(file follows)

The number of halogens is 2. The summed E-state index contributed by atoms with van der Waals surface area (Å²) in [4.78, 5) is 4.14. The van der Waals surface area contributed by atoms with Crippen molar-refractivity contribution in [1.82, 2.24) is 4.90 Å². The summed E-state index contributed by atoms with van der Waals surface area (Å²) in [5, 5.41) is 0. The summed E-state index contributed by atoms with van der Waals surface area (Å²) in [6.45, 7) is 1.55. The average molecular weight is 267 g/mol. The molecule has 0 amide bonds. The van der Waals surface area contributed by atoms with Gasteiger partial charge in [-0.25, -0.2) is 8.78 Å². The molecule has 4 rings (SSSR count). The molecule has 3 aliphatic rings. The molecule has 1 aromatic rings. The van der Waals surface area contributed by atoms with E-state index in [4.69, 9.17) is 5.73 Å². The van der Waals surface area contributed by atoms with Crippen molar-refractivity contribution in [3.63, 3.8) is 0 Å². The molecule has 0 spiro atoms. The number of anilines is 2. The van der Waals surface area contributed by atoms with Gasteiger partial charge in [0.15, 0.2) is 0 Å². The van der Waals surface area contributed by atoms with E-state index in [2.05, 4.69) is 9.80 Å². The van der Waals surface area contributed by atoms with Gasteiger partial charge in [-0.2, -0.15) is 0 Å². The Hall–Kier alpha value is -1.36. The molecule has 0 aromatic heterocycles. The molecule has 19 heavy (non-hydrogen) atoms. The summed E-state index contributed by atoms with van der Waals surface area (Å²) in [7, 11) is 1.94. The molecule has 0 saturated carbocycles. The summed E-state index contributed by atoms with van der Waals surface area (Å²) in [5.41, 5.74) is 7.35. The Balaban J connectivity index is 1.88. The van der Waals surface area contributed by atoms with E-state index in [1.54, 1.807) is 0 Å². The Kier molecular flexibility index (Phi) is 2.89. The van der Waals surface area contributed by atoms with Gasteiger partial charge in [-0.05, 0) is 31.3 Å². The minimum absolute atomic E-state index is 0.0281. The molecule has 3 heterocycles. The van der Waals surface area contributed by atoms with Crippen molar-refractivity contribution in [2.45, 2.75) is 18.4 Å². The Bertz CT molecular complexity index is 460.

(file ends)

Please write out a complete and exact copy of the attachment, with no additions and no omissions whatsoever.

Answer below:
The number of halogens is 2. The summed E-state index contributed by atoms with van der Waals surface area (Å²) in [4.78, 5) is 4.14. The van der Waals surface area contributed by atoms with Crippen molar-refractivity contribution in [1.82, 2.24) is 4.90 Å². The summed E-state index contributed by atoms with van der Waals surface area (Å²) in [5, 5.41) is 0. The summed E-state index contributed by atoms with van der Waals surface area (Å²) in [6.45, 7) is 1.55. The average molecular weight is 267 g/mol. The molecule has 0 amide bonds. The van der Waals surface area contributed by atoms with Gasteiger partial charge in [-0.25, -0.2) is 8.78 Å². The molecule has 4 rings (SSSR count). The molecule has 3 aliphatic rings. The molecule has 1 aromatic rings. The van der Waals surface area contributed by atoms with E-state index in [4.69, 9.17) is 5.73 Å². The van der Waals surface area contributed by atoms with Crippen molar-refractivity contribution in [3.63, 3.8) is 0 Å². The molecule has 0 spiro atoms. The number of anilines is 2. The van der Waals surface area contributed by atoms with Gasteiger partial charge in [0.15, 0.2) is 0 Å². The van der Waals surface area contributed by atoms with E-state index in [2.05, 4.69) is 9.80 Å². The van der Waals surface area contributed by atoms with Gasteiger partial charge in [-0.2, -0.15) is 0 Å². The Hall–Kier alpha value is -1.36. The molecule has 0 aromatic heterocycles. The molecule has 19 heavy (non-hydrogen) atoms. The summed E-state index contributed by atoms with van der Waals surface area (Å²) in [7, 11) is 1.94. The molecule has 0 saturated carbocycles. The summed E-state index contributed by atoms with van der Waals surface area (Å²) in [5.41, 5.74) is 7.35. The Balaban J connectivity index is 1.88. The van der Waals surface area contributed by atoms with E-state index in [1.54, 1.807) is 0 Å². The Kier molecular flexibility index (Phi) is 2.89. The van der Waals surface area contributed by atoms with Gasteiger partial charge in [-0.05, 0) is 31.3 Å². The minimum absolute atomic E-state index is 0.0281. The molecule has 3 heterocycles. The van der Waals surface area contributed by atoms with Crippen molar-refractivity contribution in [2.45, 2.75) is 18.4 Å². The Bertz CT molecular complexity index is 460.